Tuesday, April 16, 2013
BPR LIT TRIP 17 with James May
James May combines imagery of killer whales known as orcas attacking other large sea life, such as a stingray and a great white shark, with his rarefied study of spoken art (read poetry here) that is interrupted by a gourmet dinner. This seventeenth lit trip through the Birmingham Poetry Review volume 40 looks at this free-verse poem, one of three by May in this edition of the BPR, comprised of nine unrhymed tercets with a concluding stanza of one line. It’s a format similar to Joshua Gottlieb-Miller’s “Power Animals,” except May single indents the second line and double indents the third line of each stanza.
Usually, the Steiny Road Poet steers clear of automatically assuming that a poem presented in the first person singular (I) is the author. However, the combination of this narrator who is deeply involved in studying “declaimed art” with comments related to mnemonics (memory aids) and a quotation from the supreme 18th century man of letters Samuel Johnson superimposed on what seems to be a televised story about the culture of orcas—how these terrifying creatures communicate and operate—cannot be anything other than a personal experience by James May.
Approaching its prey, the orca will turn upside down,
...clasp the ray in its teeth and then right itself so the ray
......is upside down, which triggers some evolutionary typo
that floods the ray’s brain with serotonin, rendering it
...completely calm before the orca leisurely halves the body.
......It was the sort of image any book would lose to,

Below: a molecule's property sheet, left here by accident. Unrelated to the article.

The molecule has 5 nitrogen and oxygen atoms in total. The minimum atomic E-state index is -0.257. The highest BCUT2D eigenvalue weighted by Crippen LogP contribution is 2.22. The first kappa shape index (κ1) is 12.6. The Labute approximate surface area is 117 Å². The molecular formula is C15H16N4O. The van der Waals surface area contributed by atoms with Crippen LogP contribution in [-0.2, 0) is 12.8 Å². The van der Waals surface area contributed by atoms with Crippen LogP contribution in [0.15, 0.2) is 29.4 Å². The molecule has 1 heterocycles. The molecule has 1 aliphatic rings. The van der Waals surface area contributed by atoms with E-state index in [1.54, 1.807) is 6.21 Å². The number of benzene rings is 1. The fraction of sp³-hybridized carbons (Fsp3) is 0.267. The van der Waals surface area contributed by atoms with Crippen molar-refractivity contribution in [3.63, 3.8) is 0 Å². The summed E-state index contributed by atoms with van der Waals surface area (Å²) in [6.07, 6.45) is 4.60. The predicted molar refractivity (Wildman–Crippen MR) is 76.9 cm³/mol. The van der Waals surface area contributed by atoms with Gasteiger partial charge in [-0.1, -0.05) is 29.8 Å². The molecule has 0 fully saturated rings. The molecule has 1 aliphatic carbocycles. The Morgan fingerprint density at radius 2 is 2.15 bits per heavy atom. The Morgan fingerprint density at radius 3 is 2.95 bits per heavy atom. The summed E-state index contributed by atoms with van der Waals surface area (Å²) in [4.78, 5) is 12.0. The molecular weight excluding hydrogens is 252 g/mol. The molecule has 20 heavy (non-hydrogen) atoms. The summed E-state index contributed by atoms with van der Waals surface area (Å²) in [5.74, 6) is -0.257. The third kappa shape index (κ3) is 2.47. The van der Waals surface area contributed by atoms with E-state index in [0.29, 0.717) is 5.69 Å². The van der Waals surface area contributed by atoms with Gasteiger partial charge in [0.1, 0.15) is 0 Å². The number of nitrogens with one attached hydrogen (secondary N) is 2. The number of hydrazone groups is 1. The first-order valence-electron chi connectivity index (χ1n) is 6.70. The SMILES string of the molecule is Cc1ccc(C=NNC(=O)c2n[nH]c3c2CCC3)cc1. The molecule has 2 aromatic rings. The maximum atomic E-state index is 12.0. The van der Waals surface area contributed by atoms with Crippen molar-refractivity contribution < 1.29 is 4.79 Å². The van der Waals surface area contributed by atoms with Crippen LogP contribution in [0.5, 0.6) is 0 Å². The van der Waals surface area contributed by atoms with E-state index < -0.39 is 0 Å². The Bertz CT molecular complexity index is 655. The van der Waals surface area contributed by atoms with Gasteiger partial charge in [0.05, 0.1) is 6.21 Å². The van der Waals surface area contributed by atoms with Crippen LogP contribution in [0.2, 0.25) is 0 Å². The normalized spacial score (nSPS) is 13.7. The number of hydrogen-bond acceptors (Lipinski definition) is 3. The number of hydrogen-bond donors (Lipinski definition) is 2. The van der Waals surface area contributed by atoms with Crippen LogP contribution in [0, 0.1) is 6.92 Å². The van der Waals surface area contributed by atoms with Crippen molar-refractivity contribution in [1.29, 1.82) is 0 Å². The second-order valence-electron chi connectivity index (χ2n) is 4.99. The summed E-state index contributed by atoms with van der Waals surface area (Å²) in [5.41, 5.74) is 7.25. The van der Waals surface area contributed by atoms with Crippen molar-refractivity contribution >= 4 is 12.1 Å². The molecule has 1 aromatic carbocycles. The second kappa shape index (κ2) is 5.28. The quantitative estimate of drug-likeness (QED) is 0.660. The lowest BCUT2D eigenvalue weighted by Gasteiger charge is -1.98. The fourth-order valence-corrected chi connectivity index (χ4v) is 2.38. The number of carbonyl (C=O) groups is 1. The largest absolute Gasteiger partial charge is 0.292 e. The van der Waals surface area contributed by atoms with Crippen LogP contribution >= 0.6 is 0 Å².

no less the sentence I was reading that declaimed art
...must be useful.
Who else but a writer would call the stingray’s topsy-turvy problem a writing error? Really, an “evolutionary typo”? The Steiny Poet loves this turn of phrase because it brings more attention to the work of poetry, of which Samuel Johnson, as quoted by May, wrote in his “Preface to Shakespeare,” “The end of writing is to instruct; the end of poetry is to instruct by pleasing.”
May also describes a mother orca defending her pup from a great white by attacking and flipping the shark, raising the beast out of the water until the shark suffocates. Then the orca eats the shark’s liver and leaves the rest of the body for the gulls. Here May leaves his book on the table and goes to a French restaurant with his partner or friend Chelsea where May is at a loss to explain to her how orca language is like “those ancient and useful mnemonic poems about farming/ and laws.” Meanwhile, they are mutually at a loss for what to order from the menu. Chelsea asks, “What is the duck stuffed with?” The waiter, repeating her question, tells her, “The duck is stuffed with more duck.”
The water’s answer most likely refers to foie gras, duck liver made by force feeding ducks so that their livers can be harvested for pâté. The Steiny Poet assumes that the stuffing inside the duck on the menu was made from pâté de foie gras. And now the Steiny Poet knows why the title of May’s poem is in quotation marks.